Mr. Darcy’s Obsession is a fascinating look at “what-if” scenario in which Mr. Bennet has passed away before Mr. Darcy ever had a chance to propose to Elizabeth Bennet at Rosings. As Mrs. Bennet had always feared, with the death of Mr. Bennet, the Bennet family is cast out of Longbourn by Mr. Collins and his wife Charlotte. Jane is forced to marry a tradesman to ensure her family’s welfare, and Elizabeth moves to London to live with Aunt and Uncle Gardiner as a governess to their children.
After a chance meeting at a park, Mr. Darcy finds himself obsessed with Elizabeth Bennet. He finds himself returning to the park each morning just for a chance to spend time with her. She is doubly unsuitable for him now with her father’s death, but what is suitable? Mr. Darcy finds himself in a crisis where he starts to question the social order of the day. What makes a rich man that is part of the “ton” any better than a storekeeper? What makes a rich society lady any better than a pretty girl with a lively wit that has fallen on hard times?
Mr. Darcy and Elizabeth have a misunderstanding, but they both find themselves falling in love. Will they challenge the social order of the day to have a happy ending?
I loved Mr. Darcy’s Obsession. I thought the premise was very unique and I thought it was a great look at what could have happened had Mr. Bennet met an untimely end. I loved the romance between Mr. Darcy and Elizabeth. I love how Elizabeth was able to challenge Darcy’s rigid social beliefs, and I love how she also seemed to light a fire within Darcy.
Ms. Reynolds was able to write a great Pride and Prejudice variation story that stayed very true to the original characters, yet introduced some great new characters. It turns out that Mr. Darcy’s family, although wealthy, has plenty of eccentrics of its own to compete with Mrs. Bennet, Lydia, and Mr. Collins. My favorite new relation was Darcy’s outspoken Aunt Augusta. There is nothing that Aunt Augusta wouldn’t do to torment Darcy’s Uncle, Lord Derby, a jilted suitor from her past and Colonel Fitzwilliam’s father. Lord Derby is all about family honor by marrying a great lady and keeping a mistress or two on the side. He is definitely not pleased by the prospect of Darcy or anyone in the family marrying for love.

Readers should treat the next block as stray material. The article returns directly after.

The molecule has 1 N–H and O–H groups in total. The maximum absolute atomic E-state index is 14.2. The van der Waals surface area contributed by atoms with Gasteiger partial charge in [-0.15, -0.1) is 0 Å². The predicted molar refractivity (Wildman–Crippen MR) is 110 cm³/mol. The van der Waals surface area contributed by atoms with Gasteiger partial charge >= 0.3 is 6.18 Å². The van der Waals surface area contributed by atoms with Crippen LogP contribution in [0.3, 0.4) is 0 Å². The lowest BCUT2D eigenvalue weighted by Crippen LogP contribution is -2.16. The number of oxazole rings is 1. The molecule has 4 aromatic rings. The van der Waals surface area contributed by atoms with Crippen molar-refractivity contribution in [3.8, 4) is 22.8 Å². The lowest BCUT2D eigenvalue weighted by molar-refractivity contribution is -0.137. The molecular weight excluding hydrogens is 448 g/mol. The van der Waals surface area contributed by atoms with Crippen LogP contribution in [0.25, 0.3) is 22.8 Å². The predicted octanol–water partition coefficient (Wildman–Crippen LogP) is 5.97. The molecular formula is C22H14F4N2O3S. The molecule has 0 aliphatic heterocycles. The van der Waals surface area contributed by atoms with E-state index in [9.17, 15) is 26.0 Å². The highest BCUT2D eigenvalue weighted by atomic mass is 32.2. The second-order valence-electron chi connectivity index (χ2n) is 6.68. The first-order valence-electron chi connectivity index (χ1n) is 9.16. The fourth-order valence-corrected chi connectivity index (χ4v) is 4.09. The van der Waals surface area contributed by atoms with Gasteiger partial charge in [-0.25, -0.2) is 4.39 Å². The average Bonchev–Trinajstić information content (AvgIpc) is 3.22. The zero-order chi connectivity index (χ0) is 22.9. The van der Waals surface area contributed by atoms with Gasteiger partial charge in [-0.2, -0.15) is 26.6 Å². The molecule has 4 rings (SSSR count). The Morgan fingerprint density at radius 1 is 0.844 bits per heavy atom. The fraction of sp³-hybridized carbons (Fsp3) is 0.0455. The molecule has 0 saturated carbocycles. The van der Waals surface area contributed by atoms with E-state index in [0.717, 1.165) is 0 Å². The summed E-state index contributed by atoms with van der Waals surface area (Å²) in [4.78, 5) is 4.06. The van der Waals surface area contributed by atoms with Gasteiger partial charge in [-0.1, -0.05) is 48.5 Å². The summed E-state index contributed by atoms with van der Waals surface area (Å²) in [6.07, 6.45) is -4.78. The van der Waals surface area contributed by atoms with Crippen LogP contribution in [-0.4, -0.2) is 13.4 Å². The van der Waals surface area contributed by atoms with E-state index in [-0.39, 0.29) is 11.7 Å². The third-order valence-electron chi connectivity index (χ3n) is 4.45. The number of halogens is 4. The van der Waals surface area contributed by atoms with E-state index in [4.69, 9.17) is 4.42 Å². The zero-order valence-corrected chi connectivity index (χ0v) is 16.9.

I also enjoyed the discussion of sex in the regency era. While the novel does not have any steamy scenes, only sweet love scenes, it does discuss the inequality of men and women of the era. Women who found themselves in a certain delicate condition were either completely cast off or were able to hide it, adopt their child out, and pretend that nothing happened. Men on the other hand were expected to have a mistress or two or to dally with the servants, and this was not considered improper. While Jane Austen hinted at this in her novels, Ms. Reynolds is able to focus on it further in Mr. Darcy’s Obsession.
Overall, Mr. Darcy’s Obsession is an exciting, well developed, and romantic novel that stays true to Austen’s characters, while being a fantastic unique story of its own. I found myself wanting more to the story when I finished the novel and was excited to read that Ms. Reynolds is working on a follow up novel.
Please join me on Monday October 4th for an author interview with Abigail Reynolds. I am excited to learn more about Mr. Darcy’s Obsession from the author herself!
Mr. Darcy’s Obsession is my fourth item for the Everything Austen Challenge II.
This novel will be released on October 1, 2010.
Book Source: Advance Review Copy from Sourcebooks. Thank-you!